According to the report, a total of 21 5th round evaluations had been carried out by the end of 2020. This round focuses on corruption prevention in central governments, including persons entrusted with top executive functions (PTEFs), and law enforcement. GRECO explains that the top executive functions may include those of:
- heads of state;
- heads of central government;
- members of central government (e.g. ministers);
- deputy ministers;
- state secretaries;
- heads/members of a minister’s private office;
- senior political officials;
- political advisors.
Concerning law enforcement agencies, the evaluation focuses on police services at national level (or similar bodies) which may include agencies responsible for border control.
The recommendations made by GRECO within the 5th evaluation round with respect to the PTEFs were related to the following major topics:
1. Anticorruption and integrity policy, regulatory and institutional framework
Most of the countries evaluated so far were asked to adopt codes of conduct for PTEFs or to revise them to include relevant categories of officials in a general system of existing integrity policies. In some of the countries evaluated, the scope of PTEFs had to be broadened to include, for instance, political advisers or senior civil servants appointed to political positions.
In addition, countries were advised to adopt or consolidate in a single document policies or standards, providing clear guidance on conflicts of interest and other integrity related matters.
2. Transparency and oversight
Despite the numerous recommendations to ensure access to information that countries received in the past, the 5th evaluation round showed that not all countries duly implemented them.
Against this backdrop, GRECO reiterated that any exceptions to the rule of public disclosure should be limited to a minimum and conditions for public scrutiny also with respect to public procurement, in particular concerning large public contracts, should be created.
Besides that, the evaluations demonstrated that many countries did not have rules on how PTEFs should engage with lobbyists or third parties seeking to influence the public decision-making process. As a result, these countries were advised to require disclosure of such contacts.
GRECO also stresses that some countries still have a broad margin of discretion for determining what is in the public domain, often unreasonably preferring to apply “exceptions” in order to withhold certain information throughout the legislative procedure. In this regard, GRECO reminded countries of Committee of Ministers recommendation Rec(2002)2 on access to official documents, which inter aliaprovides that limitations to the right of access to official documents should only be applied if there is not an overriding interest in disclosure. GRECO also encouraged its member states to ratify the Council of Europe Convention on Access to Official Documents which includes similar provisions.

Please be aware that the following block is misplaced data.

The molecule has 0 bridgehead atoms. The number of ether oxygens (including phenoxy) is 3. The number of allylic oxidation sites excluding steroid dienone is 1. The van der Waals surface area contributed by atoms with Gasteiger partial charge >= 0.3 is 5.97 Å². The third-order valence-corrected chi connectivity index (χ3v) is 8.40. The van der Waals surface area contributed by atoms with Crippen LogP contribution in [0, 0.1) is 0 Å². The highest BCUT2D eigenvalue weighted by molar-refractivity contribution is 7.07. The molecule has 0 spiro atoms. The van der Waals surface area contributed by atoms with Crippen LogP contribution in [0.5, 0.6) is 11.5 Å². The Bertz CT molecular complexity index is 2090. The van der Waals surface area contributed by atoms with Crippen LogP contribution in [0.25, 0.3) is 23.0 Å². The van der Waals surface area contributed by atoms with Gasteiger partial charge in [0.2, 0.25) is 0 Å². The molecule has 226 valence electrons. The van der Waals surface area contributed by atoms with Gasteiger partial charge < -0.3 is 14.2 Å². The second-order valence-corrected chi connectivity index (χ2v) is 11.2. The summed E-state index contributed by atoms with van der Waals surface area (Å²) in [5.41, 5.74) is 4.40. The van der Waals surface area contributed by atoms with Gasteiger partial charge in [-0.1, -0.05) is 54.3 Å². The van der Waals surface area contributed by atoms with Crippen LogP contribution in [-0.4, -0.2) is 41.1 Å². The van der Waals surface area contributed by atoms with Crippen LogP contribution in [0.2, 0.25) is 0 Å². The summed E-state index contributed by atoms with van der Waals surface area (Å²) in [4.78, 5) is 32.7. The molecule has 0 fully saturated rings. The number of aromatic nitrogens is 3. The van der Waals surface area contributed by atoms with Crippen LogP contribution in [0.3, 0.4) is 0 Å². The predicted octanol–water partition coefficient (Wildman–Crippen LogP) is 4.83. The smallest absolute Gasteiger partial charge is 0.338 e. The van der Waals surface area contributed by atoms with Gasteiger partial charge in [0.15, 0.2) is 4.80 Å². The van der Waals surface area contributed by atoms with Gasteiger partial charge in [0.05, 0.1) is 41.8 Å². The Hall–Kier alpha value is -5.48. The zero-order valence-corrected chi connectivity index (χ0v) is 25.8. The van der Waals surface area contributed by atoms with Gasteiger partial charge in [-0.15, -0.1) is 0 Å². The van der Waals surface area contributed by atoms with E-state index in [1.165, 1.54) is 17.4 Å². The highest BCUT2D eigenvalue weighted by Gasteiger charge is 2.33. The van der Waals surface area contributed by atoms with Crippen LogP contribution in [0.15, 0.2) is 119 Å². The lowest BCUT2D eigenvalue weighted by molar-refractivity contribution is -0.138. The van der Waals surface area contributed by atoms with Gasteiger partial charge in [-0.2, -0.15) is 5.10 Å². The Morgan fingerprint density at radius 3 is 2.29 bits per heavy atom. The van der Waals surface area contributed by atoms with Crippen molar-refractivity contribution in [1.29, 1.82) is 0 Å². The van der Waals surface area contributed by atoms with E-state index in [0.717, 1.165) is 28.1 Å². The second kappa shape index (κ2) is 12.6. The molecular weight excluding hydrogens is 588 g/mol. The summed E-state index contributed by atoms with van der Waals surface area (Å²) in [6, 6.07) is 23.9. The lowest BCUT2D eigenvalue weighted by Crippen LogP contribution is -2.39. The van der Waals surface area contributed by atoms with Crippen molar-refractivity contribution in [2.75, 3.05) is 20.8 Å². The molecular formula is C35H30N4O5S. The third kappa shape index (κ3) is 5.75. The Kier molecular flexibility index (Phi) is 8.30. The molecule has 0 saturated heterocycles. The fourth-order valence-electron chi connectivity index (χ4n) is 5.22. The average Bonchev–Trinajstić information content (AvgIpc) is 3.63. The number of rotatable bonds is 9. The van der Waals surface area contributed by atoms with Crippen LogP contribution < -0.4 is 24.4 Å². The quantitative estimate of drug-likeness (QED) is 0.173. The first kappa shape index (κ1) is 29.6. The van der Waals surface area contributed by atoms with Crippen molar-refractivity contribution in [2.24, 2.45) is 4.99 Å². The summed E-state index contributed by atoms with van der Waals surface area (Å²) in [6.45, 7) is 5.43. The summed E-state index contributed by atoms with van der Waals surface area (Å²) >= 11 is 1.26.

3. Conflicts of interest
For a majority of the countries evaluated thus far, GRECO recommended improving the management of conflicts of interest arising throughout the PTEFs activities. Countries were, in particular, advised to:
- clearly define the rules and procedures that apply;
- introduce the requirement of ad hoc disclosure in respect of PTEFs in situations of conflict of interest;
- ensure that rules about conflicts of interest also cover political advisors, non-remunerated “supernumerary advisory employees” and unpaid advisors in central government.
In addition, GRECO recommended that provisions and guidance regarding the requirement upon PTEFs to disclose conflicts ad hoc and other related responsibilities are in place, as well as procedures and deadlines for solving situations of conflict of interest.
4. Prohibition or restriction of certain activities
In the 5th evaluation round, GRECO asked many countries to review their existing rules on secondary activities exercised by the PTEFs and spell out in greater detail the activities that can be exercised and those which should be excluded, as well as to regulate the process for notification/asking permission.